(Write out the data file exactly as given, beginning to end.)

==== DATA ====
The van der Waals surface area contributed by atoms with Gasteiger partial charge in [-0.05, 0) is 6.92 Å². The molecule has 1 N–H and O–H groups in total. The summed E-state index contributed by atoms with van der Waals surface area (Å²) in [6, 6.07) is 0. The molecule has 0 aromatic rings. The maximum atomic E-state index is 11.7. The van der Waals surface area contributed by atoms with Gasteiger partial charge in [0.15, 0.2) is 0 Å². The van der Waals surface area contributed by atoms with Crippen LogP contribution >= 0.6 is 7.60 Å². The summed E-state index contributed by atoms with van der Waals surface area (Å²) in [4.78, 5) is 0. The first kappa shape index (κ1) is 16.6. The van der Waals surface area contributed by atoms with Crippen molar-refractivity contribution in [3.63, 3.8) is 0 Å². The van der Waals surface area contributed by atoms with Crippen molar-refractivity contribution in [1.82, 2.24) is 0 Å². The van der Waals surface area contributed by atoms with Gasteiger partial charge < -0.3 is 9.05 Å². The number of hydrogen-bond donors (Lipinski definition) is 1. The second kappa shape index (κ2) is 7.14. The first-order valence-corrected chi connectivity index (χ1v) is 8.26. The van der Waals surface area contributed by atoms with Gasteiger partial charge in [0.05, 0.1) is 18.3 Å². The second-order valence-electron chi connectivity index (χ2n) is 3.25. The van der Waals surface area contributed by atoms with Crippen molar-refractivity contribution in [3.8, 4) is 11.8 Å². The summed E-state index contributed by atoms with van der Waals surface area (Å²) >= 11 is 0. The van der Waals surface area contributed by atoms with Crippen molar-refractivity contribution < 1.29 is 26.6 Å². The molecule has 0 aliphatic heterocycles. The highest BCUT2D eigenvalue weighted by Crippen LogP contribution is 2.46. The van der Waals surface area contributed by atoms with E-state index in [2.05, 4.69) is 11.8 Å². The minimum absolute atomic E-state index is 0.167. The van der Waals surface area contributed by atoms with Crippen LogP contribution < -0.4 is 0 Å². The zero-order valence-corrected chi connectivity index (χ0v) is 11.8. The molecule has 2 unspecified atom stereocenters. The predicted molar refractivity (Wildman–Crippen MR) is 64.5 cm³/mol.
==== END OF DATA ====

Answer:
The van der Waals surface area contributed by atoms with Gasteiger partial charge in [-0.05, 0) is 6.92 Å². The molecule has 1 N–H and O–H groups in total. The summed E-state index contributed by atoms with van der Waals surface area (Å²) in [6, 6.07) is 0. The molecule has 0 aromatic rings. The maximum atomic E-state index is 11.7. The van der Waals surface area contributed by atoms with Gasteiger partial charge in [0.15, 0.2) is 0 Å². The van der Waals surface area contributed by atoms with Crippen LogP contribution >= 0.6 is 7.60 Å². The summed E-state index contributed by atoms with van der Waals surface area (Å²) in [4.78, 5) is 0. The first kappa shape index (κ1) is 16.6. The van der Waals surface area contributed by atoms with Crippen molar-refractivity contribution in [3.63, 3.8) is 0 Å². The van der Waals surface area contributed by atoms with Crippen molar-refractivity contribution in [1.82, 2.24) is 0 Å². The van der Waals surface area contributed by atoms with Gasteiger partial charge < -0.3 is 9.05 Å². The number of hydrogen-bond donors (Lipinski definition) is 1. The second kappa shape index (κ2) is 7.14. The first-order valence-corrected chi connectivity index (χ1v) is 8.26. The van der Waals surface area contributed by atoms with Gasteiger partial charge in [0.05, 0.1) is 18.3 Å². The second-order valence-electron chi connectivity index (χ2n) is 3.25. The van der Waals surface area contributed by atoms with Crippen molar-refractivity contribution in [3.8, 4) is 11.8 Å². The summed E-state index contributed by atoms with van der Waals surface area (Å²) >= 11 is 0. The van der Waals surface area contributed by atoms with Crippen molar-refractivity contribution < 1.29 is 26.6 Å². The molecule has 0 aliphatic heterocycles. The highest BCUT2D eigenvalue weighted by Crippen LogP contribution is 2.46. The van der Waals surface area contributed by atoms with E-state index in [2.05, 4.69) is 11.8 Å². The minimum absolute atomic E-state index is 0.167. The van der Waals surface area contributed by atoms with Crippen LogP contribution < -0.4 is 0 Å². The zero-order valence-corrected chi connectivity index (χ0v) is 11.8. The molecule has 2 unspecified atom stereocenters. The predicted molar refractivity (Wildman–Crippen MR) is 64.5 cm³/mol.